Striking Norwegian pilots reject arbitration calls

Norwegian airline's efforts to have a third party arbitrate the strike that has hampered traffic for ten days were shot down by the pilots' union Parat on Monday.

Striking Norwegian pilots reject arbitration calls
Photo: Rune Feldt Rasmussen/Scanpix
Pilots for the budget airline Norwegian on Monday rejected the airline's calls for arbitration to end a strike that has affected tens of thousands of passengers across Scandinavia.
The strike, which is on its tenth day, has forced Europe's third-largest budget airline to cancel almost all domestic flights in Norway and Sweden, and flights in Denmark and connections between Scandinavian capitals have also been severely affected.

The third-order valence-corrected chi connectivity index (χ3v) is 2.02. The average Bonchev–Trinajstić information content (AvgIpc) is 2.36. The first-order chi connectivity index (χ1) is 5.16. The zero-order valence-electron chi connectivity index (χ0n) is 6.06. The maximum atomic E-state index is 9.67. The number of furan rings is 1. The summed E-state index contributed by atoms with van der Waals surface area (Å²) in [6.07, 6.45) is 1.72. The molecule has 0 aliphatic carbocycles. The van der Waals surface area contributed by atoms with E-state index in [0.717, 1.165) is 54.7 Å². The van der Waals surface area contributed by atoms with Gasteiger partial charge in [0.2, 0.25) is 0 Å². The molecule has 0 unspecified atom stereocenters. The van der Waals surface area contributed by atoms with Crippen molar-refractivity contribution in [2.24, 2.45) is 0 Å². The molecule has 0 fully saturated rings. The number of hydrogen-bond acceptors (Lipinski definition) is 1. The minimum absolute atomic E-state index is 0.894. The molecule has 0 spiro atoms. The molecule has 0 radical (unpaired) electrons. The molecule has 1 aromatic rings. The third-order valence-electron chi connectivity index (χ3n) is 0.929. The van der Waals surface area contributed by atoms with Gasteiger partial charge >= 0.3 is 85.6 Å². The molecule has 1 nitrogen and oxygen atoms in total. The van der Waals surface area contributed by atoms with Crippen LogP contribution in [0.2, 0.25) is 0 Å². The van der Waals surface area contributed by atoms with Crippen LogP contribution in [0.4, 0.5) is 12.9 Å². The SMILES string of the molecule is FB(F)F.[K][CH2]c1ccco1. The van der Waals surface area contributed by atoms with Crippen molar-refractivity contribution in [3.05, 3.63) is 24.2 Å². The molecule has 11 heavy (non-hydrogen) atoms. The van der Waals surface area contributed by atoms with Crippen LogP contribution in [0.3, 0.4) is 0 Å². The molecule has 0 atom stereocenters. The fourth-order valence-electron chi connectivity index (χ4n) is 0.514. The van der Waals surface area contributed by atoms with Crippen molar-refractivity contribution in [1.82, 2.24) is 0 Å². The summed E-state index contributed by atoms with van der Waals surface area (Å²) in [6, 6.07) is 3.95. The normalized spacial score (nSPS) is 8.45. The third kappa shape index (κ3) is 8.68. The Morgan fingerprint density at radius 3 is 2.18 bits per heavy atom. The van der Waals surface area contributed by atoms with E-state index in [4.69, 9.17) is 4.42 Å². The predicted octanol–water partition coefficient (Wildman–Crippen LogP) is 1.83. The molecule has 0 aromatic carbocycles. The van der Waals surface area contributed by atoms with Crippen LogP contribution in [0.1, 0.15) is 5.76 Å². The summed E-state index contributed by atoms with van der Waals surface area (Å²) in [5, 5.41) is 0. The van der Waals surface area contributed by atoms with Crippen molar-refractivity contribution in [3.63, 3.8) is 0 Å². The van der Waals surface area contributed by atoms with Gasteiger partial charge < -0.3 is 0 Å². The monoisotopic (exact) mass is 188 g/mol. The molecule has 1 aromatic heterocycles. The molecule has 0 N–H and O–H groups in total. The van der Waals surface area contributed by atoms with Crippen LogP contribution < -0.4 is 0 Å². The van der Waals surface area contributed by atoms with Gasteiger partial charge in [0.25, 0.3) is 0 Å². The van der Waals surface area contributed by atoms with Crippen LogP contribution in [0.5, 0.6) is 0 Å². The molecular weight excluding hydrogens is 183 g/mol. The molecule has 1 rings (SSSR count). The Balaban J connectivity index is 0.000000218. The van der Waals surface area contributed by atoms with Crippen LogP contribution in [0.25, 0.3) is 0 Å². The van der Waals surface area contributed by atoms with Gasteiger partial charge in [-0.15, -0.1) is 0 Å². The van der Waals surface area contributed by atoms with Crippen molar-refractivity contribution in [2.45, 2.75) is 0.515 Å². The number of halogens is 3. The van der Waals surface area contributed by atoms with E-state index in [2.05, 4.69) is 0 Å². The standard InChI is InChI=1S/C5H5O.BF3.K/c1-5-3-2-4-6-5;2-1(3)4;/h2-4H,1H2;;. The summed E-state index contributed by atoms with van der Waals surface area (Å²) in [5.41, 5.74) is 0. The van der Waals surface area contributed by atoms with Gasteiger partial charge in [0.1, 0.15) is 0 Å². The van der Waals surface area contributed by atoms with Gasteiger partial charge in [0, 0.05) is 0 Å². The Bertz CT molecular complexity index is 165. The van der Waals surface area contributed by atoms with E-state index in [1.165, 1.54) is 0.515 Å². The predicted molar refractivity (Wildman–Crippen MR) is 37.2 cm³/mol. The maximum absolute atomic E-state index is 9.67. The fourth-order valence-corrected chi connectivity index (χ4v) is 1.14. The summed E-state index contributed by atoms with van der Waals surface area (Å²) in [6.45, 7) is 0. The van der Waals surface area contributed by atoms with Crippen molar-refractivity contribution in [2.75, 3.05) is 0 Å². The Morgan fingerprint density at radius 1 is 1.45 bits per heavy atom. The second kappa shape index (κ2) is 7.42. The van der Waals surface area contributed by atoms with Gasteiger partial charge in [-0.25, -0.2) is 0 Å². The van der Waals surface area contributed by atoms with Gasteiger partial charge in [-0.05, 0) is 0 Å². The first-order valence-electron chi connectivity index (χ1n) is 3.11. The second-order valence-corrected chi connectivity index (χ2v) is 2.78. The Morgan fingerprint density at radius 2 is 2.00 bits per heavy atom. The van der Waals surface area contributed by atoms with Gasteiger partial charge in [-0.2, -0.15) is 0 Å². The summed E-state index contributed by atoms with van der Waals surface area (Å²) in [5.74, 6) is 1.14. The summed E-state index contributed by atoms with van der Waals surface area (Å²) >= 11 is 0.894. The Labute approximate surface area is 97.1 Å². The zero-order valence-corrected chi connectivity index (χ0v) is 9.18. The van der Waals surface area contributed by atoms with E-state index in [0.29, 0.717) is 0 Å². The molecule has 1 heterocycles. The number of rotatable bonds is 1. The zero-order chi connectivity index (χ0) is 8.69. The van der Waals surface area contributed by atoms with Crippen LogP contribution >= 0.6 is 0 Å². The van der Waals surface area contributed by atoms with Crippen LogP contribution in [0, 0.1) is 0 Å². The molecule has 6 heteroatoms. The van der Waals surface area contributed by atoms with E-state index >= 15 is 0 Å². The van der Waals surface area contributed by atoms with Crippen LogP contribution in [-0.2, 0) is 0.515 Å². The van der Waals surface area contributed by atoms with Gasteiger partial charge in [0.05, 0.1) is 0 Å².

Norwegian said Monday night that a large number of flights would once again be cancelled on Tuesday.
The industrial action begun by around 70 Norwegian pilots demanding better job security has ballooned some tenfold to include nearly 700 Scandinavian pilots. Around 100 of the pilots are Danish.
The Parat union that called the strike rejected the arbitration proposal, saying it was unnecessary while talks were continuing.
The airline is struggling to find a solution, Norwegian spokeswoman Anne-Sissel Skanvik told Norway's TV2 after mediation efforts between the company and the Scandinavian pilots failed over the weekend.

Earlier on Monday, there were reports that the two sides were nearing a solution
The pilots want better job security and standardized salary terms for all pilots employed by the various Scandinavian subsidiaries of Norwegian.
The company, which in 2014 suffered its first loss in eight years, is looking to reduce operating costs as well as pilots' benefits.

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